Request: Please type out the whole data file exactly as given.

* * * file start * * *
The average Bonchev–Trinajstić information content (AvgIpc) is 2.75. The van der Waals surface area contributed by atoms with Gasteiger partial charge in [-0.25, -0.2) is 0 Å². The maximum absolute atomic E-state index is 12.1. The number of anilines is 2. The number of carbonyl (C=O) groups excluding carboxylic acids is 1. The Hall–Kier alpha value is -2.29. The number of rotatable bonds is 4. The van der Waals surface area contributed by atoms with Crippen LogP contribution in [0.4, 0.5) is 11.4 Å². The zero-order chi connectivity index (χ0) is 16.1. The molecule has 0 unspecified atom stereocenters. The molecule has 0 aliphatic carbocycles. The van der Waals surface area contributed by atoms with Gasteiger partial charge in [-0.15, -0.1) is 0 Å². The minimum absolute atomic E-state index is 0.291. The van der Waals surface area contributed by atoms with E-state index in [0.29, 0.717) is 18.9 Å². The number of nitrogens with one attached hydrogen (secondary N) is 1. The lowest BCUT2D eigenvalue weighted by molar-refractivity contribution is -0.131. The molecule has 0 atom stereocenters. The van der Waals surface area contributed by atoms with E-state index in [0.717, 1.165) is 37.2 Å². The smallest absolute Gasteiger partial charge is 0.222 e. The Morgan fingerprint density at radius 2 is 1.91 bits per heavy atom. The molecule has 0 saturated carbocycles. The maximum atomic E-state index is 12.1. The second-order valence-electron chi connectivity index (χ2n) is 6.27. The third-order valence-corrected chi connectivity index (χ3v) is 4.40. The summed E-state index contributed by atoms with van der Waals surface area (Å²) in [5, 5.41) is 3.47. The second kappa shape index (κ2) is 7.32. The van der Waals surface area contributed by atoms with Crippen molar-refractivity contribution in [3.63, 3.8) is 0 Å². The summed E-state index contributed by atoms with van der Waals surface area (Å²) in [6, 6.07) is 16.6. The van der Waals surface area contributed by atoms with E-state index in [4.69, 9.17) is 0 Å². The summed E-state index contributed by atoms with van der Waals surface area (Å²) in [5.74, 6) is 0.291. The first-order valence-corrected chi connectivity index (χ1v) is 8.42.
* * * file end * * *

The average Bonchev–Trinajstić information content (AvgIpc) is 2.75. The van der Waals surface area contributed by atoms with Gasteiger partial charge in [-0.25, -0.2) is 0 Å². The maximum absolute atomic E-state index is 12.1. The number of anilines is 2. The number of carbonyl (C=O) groups excluding carboxylic acids is 1. The Hall–Kier alpha value is -2.29. The number of rotatable bonds is 4. The van der Waals surface area contributed by atoms with Crippen LogP contribution in [0.4, 0.5) is 11.4 Å². The zero-order chi connectivity index (χ0) is 16.1. The molecule has 0 unspecified atom stereocenters. The molecule has 0 aliphatic carbocycles. The van der Waals surface area contributed by atoms with Gasteiger partial charge in [-0.15, -0.1) is 0 Å². The minimum absolute atomic E-state index is 0.291. The van der Waals surface area contributed by atoms with E-state index in [0.29, 0.717) is 18.9 Å². The number of nitrogens with one attached hydrogen (secondary N) is 1. The lowest BCUT2D eigenvalue weighted by molar-refractivity contribution is -0.131. The molecule has 0 atom stereocenters. The van der Waals surface area contributed by atoms with E-state index in [0.717, 1.165) is 37.2 Å². The smallest absolute Gasteiger partial charge is 0.222 e. The Morgan fingerprint density at radius 2 is 1.91 bits per heavy atom. The molecule has 0 saturated carbocycles. The maximum atomic E-state index is 12.1. The second-order valence-electron chi connectivity index (χ2n) is 6.27. The third-order valence-corrected chi connectivity index (χ3v) is 4.40. The summed E-state index contributed by atoms with van der Waals surface area (Å²) in [5, 5.41) is 3.47. The second kappa shape index (κ2) is 7.32. The van der Waals surface area contributed by atoms with Crippen molar-refractivity contribution in [3.63, 3.8) is 0 Å². The summed E-state index contributed by atoms with van der Waals surface area (Å²) in [6, 6.07) is 16.6. The van der Waals surface area contributed by atoms with E-state index in [4.69, 9.17) is 0 Å². The summed E-state index contributed by atoms with van der Waals surface area (Å²) in [5.74, 6) is 0.291. The first-order valence-corrected chi connectivity index (χ1v) is 8.42.